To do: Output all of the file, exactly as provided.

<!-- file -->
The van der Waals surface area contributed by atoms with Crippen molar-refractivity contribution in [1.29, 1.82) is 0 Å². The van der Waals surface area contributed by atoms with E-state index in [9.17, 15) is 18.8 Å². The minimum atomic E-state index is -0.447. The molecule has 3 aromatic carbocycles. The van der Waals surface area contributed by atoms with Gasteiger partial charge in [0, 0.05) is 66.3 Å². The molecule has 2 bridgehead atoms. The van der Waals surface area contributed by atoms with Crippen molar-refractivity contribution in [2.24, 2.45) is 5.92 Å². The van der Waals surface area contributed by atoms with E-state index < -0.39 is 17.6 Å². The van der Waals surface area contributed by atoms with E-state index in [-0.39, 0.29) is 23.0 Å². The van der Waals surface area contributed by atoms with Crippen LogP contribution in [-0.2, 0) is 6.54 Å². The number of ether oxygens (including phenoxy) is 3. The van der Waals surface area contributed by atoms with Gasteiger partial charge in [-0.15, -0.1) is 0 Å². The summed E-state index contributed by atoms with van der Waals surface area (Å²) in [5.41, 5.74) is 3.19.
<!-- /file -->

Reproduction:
The van der Waals surface area contributed by atoms with Crippen molar-refractivity contribution in [1.29, 1.82) is 0 Å². The van der Waals surface area contributed by atoms with E-state index in [9.17, 15) is 18.8 Å². The minimum atomic E-state index is -0.447. The molecule has 3 aromatic carbocycles. The van der Waals surface area contributed by atoms with Gasteiger partial charge in [0, 0.05) is 66.3 Å². The molecule has 2 bridgehead atoms. The van der Waals surface area contributed by atoms with Crippen molar-refractivity contribution in [2.24, 2.45) is 5.92 Å². The van der Waals surface area contributed by atoms with E-state index < -0.39 is 17.6 Å². The van der Waals surface area contributed by atoms with E-state index in [-0.39, 0.29) is 23.0 Å². The van der Waals surface area contributed by atoms with Crippen LogP contribution in [-0.2, 0) is 6.54 Å². The number of ether oxygens (including phenoxy) is 3. The van der Waals surface area contributed by atoms with Gasteiger partial charge in [-0.15, -0.1) is 0 Å². The summed E-state index contributed by atoms with van der Waals surface area (Å²) in [5.41, 5.74) is 3.19.